FRIDAY, NOVEMBER 4, 2011 THE VANCOUVER COURIER
Nearly 40 messages disappear during cross-city move
Time for your ﬂu vaccine?
Telus loses woman’s voice mail messages Cheryl Rossi Staff writer
A Vancouver woman says she learned the hard way that she shouldn’t have depended on Telus to transfer her voice mails in a move. Telus has been unable to retrieve Celena Benndorf’s nearly 40 messages from her voice mail that were lost Oct. 16 when she and her telephone number moved from Kitsilano to Kensington-Cedar Cottage. “A lot of these were things like my mom singing to me, special memory things that will never be repeated,” Benndorf said. “And then some of them were business and legal related—evidence.” On the evening of her move, Benndorf checked her voice mail from her parents’ home. She discovered she had no saved messages. She immediately phoned Telus and a customer service agent told her how to retrieve them. The agent said voice mails are backed up on a server for 24 hours after a move. Retrieving them didn’t work. Later calls that night and the next two days resulted in being put on hold or being told by agents the company was working on her problem. But on Oct. 19 a manager told Benndorf her voice mail could not be reinstated. Benndorf, who previously worked for Telus, phoned and asked to be connected to the president’s ofﬁce, but she was directed to customer service.
She says a retired friend and colleague who worked with Telus for more than 20 years told her the company keeps messages on its server for a week. “I think the story is that they are on the server and they can’t be bothered,” she said. “Big old Telus can’t be bothered to go digging for a little residential customer’s voice mail that they lost. It’s not worth their while.” But Telus spokesperson Shawn Hall says a technical problem occurred during the transfer of Benndorf’s messages and they are not retrievable. He noted the company completes thousands of transfers successfully. “It can be a technically complex manoeuvre to move them in the server from one address to another and that’s what happened in this case. They were lost in that move,” Hall said. He said customer service agents are instructed to tell customers to back up their voice mails before a move. He added those with deluxe voice messaging like Benndorf’s can log into the Telus site and save their voice mails into sound ﬁles. Benndorf says when she placed her work order she wasn’t told that she should back up her voice mails or her options for doing so. “[It] kind of begs the question of why one pays Telus a monthly fee for voice mail. You can get your own machine and have it for free,” Benndorf said. firstname.lastname@example.org Twitter: @Cheryl_Rossi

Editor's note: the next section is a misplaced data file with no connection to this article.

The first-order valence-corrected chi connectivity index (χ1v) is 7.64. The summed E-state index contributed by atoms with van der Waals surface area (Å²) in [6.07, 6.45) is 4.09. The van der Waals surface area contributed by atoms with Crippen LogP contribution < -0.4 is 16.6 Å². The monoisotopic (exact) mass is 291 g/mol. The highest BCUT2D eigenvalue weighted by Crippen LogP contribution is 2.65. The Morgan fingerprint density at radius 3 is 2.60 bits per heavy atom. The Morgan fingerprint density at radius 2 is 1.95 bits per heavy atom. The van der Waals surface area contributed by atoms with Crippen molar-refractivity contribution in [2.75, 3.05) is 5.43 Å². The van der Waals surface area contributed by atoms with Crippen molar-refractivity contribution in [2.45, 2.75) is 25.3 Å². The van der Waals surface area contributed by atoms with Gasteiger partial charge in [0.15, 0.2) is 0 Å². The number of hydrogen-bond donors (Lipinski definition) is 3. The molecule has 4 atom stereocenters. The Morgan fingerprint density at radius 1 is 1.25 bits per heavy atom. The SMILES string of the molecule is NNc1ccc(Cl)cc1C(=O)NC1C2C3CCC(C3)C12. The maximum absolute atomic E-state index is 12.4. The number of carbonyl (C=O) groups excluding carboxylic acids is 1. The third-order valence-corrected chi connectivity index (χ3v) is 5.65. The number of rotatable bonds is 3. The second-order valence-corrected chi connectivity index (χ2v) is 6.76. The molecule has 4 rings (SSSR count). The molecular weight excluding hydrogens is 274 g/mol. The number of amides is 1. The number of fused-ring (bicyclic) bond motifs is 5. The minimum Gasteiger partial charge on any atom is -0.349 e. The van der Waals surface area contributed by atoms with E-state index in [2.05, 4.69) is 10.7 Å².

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Vancouver Courier November 4 2011